This month’s column comes directly by request from a pediatric colleague. She asked about a common diagnostic dilemma for pediatricians that involves what at least on the surface appears like disruptive or oppositional behavior at the home, school, or both, but is complicated by the possibility that the primary engine of this behavior is anxiety. This is an important challenge to try and get right because the treatment plan will take different paths, depending on the final call that is made.
Devin is a 6-year-old boy who comes in with his parents for concerns about his behavior. His parents note that he has always been “high strung” but not disruptive or aggressive. When he was younger, Devin was quite sensitive to sounds, textures, and tactile sensations, but this has improved on its own. Thunderstorms continue to bother him quite a bit, though, and he often will ask his parents repeated questions when it is cloudy about the possibility of a thunderstorm. With some extra teacher and parent support, Devin made the transition to kindergarten fairly well. Now, however, he is struggling in a larger 1st grade class. His teacher states that he often seems distracted, fidgety, and easily frustrated, causing him to “shut down” and refuse to do his work. This past week, during a more challenging assignment, he crawled under his desk and would not come out. The teacher is now recommending an evaluation for attention-deficit/hyperactivity disorder (ADHD).
1. Are there other times in the child’s life when clearly he is very anxious? The presence of developmentally elevated levels of anxiety in areas outside the particular situations in question can provide a clue that anxiety is contributing to what otherwise might be seen as more oppositional behavior. In this case, the high levels of anxiety about thunderstorms show that anxiety is present in the child and could be playing a role in his disruptive behavior at school.
2. When he’s not focusing on the task at hand, what is he thinking about? Nonanxious children with or without ADHD can frequently daydream and go “off task,” but the content of those thoughts frequently involves anticipation for more preferred activities, reminisces of positive events from the past, or attention to other stimuli in the environment (for example, the bird in a tree outside). More anxious children, by contrast, may have more worried and ruminating thoughts about poor performance, possible bad events that might happen in the future, or “what if?” kinds of concerns.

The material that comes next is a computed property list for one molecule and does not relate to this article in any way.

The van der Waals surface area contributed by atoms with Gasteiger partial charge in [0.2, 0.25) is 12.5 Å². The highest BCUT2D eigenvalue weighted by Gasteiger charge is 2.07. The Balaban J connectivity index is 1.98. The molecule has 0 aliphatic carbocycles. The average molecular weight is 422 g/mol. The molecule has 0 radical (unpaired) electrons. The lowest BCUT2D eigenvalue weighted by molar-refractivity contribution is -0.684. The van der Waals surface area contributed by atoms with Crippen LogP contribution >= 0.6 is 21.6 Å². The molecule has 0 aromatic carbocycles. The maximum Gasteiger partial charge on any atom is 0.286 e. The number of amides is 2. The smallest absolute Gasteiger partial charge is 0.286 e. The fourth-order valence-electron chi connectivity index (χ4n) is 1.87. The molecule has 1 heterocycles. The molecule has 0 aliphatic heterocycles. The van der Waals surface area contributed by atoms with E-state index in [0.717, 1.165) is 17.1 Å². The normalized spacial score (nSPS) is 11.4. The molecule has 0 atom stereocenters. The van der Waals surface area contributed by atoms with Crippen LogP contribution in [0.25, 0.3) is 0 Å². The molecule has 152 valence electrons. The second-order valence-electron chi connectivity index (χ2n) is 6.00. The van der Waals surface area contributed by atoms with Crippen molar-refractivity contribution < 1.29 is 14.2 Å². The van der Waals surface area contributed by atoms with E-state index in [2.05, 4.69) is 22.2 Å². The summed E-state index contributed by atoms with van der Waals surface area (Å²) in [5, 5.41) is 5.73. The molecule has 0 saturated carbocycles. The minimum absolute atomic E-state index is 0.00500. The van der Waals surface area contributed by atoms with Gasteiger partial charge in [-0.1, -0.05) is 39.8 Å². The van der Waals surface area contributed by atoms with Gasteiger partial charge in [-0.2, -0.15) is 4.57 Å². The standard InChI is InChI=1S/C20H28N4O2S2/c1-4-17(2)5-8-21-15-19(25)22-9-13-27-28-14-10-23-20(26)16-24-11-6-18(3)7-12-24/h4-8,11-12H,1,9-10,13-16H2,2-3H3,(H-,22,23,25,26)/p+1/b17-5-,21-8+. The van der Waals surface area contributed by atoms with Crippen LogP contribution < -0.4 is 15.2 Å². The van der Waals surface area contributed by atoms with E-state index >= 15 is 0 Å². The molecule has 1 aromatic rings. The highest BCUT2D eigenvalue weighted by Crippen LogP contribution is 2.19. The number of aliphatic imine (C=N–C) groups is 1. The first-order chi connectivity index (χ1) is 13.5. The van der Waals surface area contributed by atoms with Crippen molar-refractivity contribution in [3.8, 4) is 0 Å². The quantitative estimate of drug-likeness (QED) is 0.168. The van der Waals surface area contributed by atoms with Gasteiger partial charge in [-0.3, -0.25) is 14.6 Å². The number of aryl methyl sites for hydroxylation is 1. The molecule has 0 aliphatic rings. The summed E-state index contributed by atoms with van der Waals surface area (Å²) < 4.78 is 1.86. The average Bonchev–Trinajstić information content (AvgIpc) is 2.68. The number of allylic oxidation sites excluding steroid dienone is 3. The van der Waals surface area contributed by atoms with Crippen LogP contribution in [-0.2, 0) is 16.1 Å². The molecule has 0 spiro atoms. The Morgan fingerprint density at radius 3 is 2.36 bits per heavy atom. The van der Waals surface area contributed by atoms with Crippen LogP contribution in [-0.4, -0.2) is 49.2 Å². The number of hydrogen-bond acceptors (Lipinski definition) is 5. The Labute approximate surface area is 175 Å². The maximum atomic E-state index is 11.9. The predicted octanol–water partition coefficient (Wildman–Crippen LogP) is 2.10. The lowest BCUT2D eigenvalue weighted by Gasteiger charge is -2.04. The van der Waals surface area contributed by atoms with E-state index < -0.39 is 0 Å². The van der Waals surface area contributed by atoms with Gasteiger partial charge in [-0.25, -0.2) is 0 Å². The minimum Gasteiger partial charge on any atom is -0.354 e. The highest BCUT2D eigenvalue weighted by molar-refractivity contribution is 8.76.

3. Is there a family history of anxiety? While one should not over-rely on family history, the presence of one or more family members with clinically significant anxiety does raise the possibility of anxiety in the identified patient. Research indicates that the heritability of anxiety is about 50%,1,2 but that a significant amount of the transmission of anxiety from parent to child comes from environmental mechanisms.3
4. Is there a consistent trigger to his outbursts? For anxious children, meltdowns are frequently provoked by situations in which a child feels uncomfortable, overstimulated, or overwhelmed, and the outburst is a reflection of those intense feelings that are difficult to manage. An outburst like that above, which occurs when a child is pushed to finish difficult work, might be a good example of one that is triggered by anxiety.
5. What does the rating scale show? A broad-based rating scale that assesses multiple domains of symptoms can be a big help for diagnostic dilemmas such as this one. Our clinic uses the Child Behavior Checklist4 which has subscales for both anxiety and attention problems. Evidence of a spike in either of those domains, or both, really can help guide our thinking.
Of course, it is very possible that the answer to the ADHD versus anxiety question is that both are present. This is a common conclusion when it comes to mental health assessment, and it is different from the traditional “this or that” thinking present in more classic differential diagnosis decision making. Research indicates that the ADHD and anxiety disorders frequently co-occur.5 When that happens, concurrent evidence-based psychotherapy for anxiety in conjunction with multimodal treatment for ADHD has been recommended as a first step.6
Based on all the information, the pediatrician judges that Devin’s disruptive behavior is in large part being driven by his level of anxiety. She makes a referral to a child psychologist to begin evidence-based psychotherapy and recommends that the school consider some modifications and accommodations that may help his behavior at school. At a follow-up appointment, Devin’s difficulties have improved, and there is little evidence of ADHD now that the anxiety has been fully addressed.
4.(Burlington, Vt.: University of Vermont, Research Center for Children, Youth, and Families, 2001).
Dr. Rettew is a child and adolescent psychiatrist and assistant professor of psychiatry and pediatrics at the University of Vermont Larner College of Medicine, Burlington. Follow him on Twitter @PediPsych. Email him at email@example.com.